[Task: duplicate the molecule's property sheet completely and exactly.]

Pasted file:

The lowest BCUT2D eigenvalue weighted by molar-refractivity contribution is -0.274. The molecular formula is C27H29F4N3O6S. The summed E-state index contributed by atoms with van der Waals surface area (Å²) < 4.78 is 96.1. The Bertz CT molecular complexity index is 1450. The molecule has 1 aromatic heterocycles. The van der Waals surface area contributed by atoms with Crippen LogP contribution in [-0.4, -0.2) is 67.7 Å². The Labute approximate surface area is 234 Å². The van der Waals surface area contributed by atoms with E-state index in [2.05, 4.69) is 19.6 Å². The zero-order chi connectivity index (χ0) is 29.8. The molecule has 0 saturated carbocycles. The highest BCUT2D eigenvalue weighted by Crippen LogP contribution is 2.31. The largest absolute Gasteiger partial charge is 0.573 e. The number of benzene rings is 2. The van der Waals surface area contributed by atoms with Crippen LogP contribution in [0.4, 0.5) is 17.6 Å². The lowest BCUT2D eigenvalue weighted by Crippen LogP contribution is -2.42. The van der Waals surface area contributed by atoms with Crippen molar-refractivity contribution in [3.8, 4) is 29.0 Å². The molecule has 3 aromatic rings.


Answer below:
The lowest BCUT2D eigenvalue weighted by molar-refractivity contribution is -0.274. The molecular formula is C27H29F4N3O6S. The summed E-state index contributed by atoms with van der Waals surface area (Å²) < 4.78 is 96.1. The Bertz CT molecular complexity index is 1450. The molecule has 1 aromatic heterocycles. The van der Waals surface area contributed by atoms with Crippen LogP contribution in [-0.4, -0.2) is 67.7 Å². The Labute approximate surface area is 234 Å². The van der Waals surface area contributed by atoms with E-state index in [2.05, 4.69) is 19.6 Å². The zero-order chi connectivity index (χ0) is 29.8. The molecule has 0 saturated carbocycles. The highest BCUT2D eigenvalue weighted by Crippen LogP contribution is 2.31. The largest absolute Gasteiger partial charge is 0.573 e. The number of benzene rings is 2. The van der Waals surface area contributed by atoms with Crippen LogP contribution in [0.4, 0.5) is 17.6 Å². The lowest BCUT2D eigenvalue weighted by Crippen LogP contribution is -2.42. The van der Waals surface area contributed by atoms with Crippen molar-refractivity contribution in [3.8, 4) is 29.0 Å². The molecule has 3 aromatic rings.